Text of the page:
It was always a special feeling when my children would bring a favourite book to me and ask if we could read it. We got extra time for cuddles, and it offered an extended discussion period of the stories we read and what we thought about them. I appreciate that these opportunities have allowed me glimpses of who my children are and who they are becoming.
Although they are all independent readers now, we still enjoy book sharing. Many times a good picture book is just too inviting to be read quietly or alone. Chapter books can still be shared as well: we take turns reading aloud a chapter each. It is one of my favorite times with my kids, as I hear how, as they read, the stories in their minds come to life. There is also something very peaceful about sitting together in a room, each enjoying our own books, just sharing in our presence as we have our own stories unfolding and our own adventures awaiting on each turning page.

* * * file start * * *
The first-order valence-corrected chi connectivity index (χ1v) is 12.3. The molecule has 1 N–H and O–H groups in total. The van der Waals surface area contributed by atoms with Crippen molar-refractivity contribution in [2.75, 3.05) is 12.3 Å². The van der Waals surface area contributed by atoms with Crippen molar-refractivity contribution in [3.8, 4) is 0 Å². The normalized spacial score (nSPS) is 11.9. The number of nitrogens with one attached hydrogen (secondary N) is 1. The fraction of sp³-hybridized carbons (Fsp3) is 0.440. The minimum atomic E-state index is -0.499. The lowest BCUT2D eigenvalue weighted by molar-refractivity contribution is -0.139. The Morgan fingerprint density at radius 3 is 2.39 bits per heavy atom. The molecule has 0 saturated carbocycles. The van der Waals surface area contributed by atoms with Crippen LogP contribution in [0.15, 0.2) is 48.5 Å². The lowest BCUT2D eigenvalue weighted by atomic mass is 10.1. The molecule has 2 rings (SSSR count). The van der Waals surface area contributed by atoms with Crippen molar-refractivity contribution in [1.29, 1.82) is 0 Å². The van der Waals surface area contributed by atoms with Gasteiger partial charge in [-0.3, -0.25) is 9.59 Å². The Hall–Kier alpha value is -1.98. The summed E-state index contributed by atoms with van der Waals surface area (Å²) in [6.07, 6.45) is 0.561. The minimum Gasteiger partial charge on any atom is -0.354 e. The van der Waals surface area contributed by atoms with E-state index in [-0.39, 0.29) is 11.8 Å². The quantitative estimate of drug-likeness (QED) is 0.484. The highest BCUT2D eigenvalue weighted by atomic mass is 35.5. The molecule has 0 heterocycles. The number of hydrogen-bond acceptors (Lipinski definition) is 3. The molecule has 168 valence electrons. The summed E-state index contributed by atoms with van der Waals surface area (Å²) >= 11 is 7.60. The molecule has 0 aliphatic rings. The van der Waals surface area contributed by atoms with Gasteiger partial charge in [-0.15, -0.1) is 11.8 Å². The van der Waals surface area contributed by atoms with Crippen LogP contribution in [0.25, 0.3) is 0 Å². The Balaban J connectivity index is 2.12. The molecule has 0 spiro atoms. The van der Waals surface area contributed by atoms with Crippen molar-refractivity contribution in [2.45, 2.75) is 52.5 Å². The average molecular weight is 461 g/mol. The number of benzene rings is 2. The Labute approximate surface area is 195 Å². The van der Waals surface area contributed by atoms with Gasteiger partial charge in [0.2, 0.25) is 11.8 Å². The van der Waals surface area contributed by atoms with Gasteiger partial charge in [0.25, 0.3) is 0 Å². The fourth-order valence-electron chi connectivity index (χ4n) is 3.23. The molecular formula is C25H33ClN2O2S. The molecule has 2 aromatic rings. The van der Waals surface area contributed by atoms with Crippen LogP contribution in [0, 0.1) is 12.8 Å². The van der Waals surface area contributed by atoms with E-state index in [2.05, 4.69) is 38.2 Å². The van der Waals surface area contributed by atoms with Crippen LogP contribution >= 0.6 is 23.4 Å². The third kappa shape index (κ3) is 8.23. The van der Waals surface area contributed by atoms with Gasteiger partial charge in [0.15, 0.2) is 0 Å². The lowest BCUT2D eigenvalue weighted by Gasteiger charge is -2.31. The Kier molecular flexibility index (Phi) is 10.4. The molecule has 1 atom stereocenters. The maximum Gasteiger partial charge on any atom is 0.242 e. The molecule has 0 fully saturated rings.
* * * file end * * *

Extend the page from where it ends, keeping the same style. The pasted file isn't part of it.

I have always thought that summer meant reading all the books that I didn’t have time for during the school year – ones that I wanted to read just because. One summer I got a box of books from a family friend who was closing their bookstore. I devoured 45 paperbacks while waiting for my next bunch of swimmers to show up for class or sitting in the truck waiting out a thunderstorm. I read everything in that box from autobiographies to how to guides, quick romances to epics, history to self-improvement. I even used a bunch of comic books for my Bronze Medallion class to read aloud while they swam on their backs and practiced their legs-only kicks.
When my girls were young, summer meant joining the summer reading club at our local library. Even before they were able to read on their own, we would go to the library once a week to take part in the games, crafts, and activities that were part of the program. Can’t forget about borrowing the books! My girls couldn’t wait to choose their books and get their game card stamped. Each week we would try and get at least one book that related to the theme for the summer.
This year’s theme is GO! I suggest you go to your local library and sign up now or head to the TD Summer Reading Club 2013 website http://tdsummerreadingclub.ca to check out all the book lists, games, and activities posted there that will challenge and inspire you. You might even get a surprise or two!